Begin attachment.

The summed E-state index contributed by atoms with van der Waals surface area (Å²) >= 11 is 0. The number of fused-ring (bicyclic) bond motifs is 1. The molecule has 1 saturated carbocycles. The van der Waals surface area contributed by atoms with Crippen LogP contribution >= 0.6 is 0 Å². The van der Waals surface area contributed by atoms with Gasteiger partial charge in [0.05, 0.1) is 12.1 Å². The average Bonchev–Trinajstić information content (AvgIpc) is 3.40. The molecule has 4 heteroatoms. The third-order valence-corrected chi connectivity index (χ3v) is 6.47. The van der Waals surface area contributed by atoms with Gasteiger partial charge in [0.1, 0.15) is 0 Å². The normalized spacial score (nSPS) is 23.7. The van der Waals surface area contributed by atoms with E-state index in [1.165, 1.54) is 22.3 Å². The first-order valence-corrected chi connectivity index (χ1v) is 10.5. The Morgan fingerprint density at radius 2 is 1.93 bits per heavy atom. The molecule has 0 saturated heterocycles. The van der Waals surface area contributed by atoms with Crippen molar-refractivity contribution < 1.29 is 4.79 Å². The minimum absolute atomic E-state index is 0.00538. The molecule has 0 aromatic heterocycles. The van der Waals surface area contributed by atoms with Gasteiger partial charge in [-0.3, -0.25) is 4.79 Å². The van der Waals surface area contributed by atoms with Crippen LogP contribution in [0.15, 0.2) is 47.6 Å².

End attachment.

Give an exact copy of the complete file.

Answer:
The summed E-state index contributed by atoms with van der Waals surface area (Å²) >= 11 is 0. The number of fused-ring (bicyclic) bond motifs is 1. The molecule has 1 saturated carbocycles. The van der Waals surface area contributed by atoms with Crippen LogP contribution >= 0.6 is 0 Å². The van der Waals surface area contributed by atoms with Gasteiger partial charge in [0.05, 0.1) is 12.1 Å². The average Bonchev–Trinajstić information content (AvgIpc) is 3.40. The molecule has 4 heteroatoms. The third-order valence-corrected chi connectivity index (χ3v) is 6.47. The van der Waals surface area contributed by atoms with Gasteiger partial charge in [0.1, 0.15) is 0 Å². The normalized spacial score (nSPS) is 23.7. The van der Waals surface area contributed by atoms with E-state index in [1.165, 1.54) is 22.3 Å². The first-order valence-corrected chi connectivity index (χ1v) is 10.5. The Morgan fingerprint density at radius 2 is 1.93 bits per heavy atom. The molecule has 0 saturated heterocycles. The van der Waals surface area contributed by atoms with Crippen molar-refractivity contribution < 1.29 is 4.79 Å². The minimum absolute atomic E-state index is 0.00538. The molecule has 0 aromatic heterocycles. The van der Waals surface area contributed by atoms with Gasteiger partial charge in [-0.3, -0.25) is 4.79 Å². The van der Waals surface area contributed by atoms with Crippen LogP contribution in [0.15, 0.2) is 47.6 Å².